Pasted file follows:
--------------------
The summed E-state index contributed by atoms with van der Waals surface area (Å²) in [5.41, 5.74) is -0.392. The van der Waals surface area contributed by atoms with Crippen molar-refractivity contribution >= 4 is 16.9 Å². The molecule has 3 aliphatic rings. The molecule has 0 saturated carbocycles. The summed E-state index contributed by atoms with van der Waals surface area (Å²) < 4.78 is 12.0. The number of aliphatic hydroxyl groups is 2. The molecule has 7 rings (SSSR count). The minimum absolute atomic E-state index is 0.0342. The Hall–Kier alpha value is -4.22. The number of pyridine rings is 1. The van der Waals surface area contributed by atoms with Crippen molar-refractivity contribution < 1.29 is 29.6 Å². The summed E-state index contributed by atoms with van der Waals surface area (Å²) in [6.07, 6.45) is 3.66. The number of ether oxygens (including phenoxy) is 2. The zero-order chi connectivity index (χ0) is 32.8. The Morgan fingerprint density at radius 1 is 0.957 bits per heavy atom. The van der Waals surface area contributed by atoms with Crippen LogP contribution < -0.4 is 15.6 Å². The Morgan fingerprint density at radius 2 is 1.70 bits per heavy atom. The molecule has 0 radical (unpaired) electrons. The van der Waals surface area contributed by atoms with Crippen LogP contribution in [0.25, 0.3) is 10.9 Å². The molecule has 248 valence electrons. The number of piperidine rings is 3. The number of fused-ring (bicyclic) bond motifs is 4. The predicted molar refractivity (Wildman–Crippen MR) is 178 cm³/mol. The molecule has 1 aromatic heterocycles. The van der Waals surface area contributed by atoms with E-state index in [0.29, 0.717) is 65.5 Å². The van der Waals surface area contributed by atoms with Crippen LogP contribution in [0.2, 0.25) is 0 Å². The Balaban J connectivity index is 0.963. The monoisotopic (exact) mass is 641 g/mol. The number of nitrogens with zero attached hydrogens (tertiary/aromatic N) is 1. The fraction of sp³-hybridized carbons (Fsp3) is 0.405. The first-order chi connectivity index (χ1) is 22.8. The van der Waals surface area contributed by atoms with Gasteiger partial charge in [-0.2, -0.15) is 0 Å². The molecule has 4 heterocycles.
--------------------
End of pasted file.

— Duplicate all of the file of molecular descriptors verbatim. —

The summed E-state index contributed by atoms with van der Waals surface area (Å²) in [5.41, 5.74) is -0.392. The van der Waals surface area contributed by atoms with Crippen molar-refractivity contribution >= 4 is 16.9 Å². The molecule has 3 aliphatic rings. The molecule has 0 saturated carbocycles. The summed E-state index contributed by atoms with van der Waals surface area (Å²) < 4.78 is 12.0. The number of aliphatic hydroxyl groups is 2. The molecule has 7 rings (SSSR count). The minimum absolute atomic E-state index is 0.0342. The Hall–Kier alpha value is -4.22. The number of pyridine rings is 1. The van der Waals surface area contributed by atoms with Crippen molar-refractivity contribution < 1.29 is 29.6 Å². The summed E-state index contributed by atoms with van der Waals surface area (Å²) in [6.07, 6.45) is 3.66. The number of ether oxygens (including phenoxy) is 2. The zero-order chi connectivity index (χ0) is 32.8. The Morgan fingerprint density at radius 1 is 0.957 bits per heavy atom. The van der Waals surface area contributed by atoms with Crippen LogP contribution < -0.4 is 15.6 Å². The Morgan fingerprint density at radius 2 is 1.70 bits per heavy atom. The molecule has 0 radical (unpaired) electrons. The van der Waals surface area contributed by atoms with Crippen LogP contribution in [0.25, 0.3) is 10.9 Å². The molecule has 248 valence electrons. The number of piperidine rings is 3. The number of fused-ring (bicyclic) bond motifs is 4. The predicted molar refractivity (Wildman–Crippen MR) is 178 cm³/mol. The molecule has 1 aromatic heterocycles. The van der Waals surface area contributed by atoms with E-state index in [0.29, 0.717) is 65.5 Å². The van der Waals surface area contributed by atoms with Crippen LogP contribution in [0.2, 0.25) is 0 Å². The Balaban J connectivity index is 0.963. The monoisotopic (exact) mass is 641 g/mol. The number of nitrogens with zero attached hydrogens (tertiary/aromatic N) is 1. The fraction of sp³-hybridized carbons (Fsp3) is 0.405. The first-order chi connectivity index (χ1) is 22.8. The van der Waals surface area contributed by atoms with Gasteiger partial charge in [-0.2, -0.15) is 0 Å². The molecule has 4 heterocycles.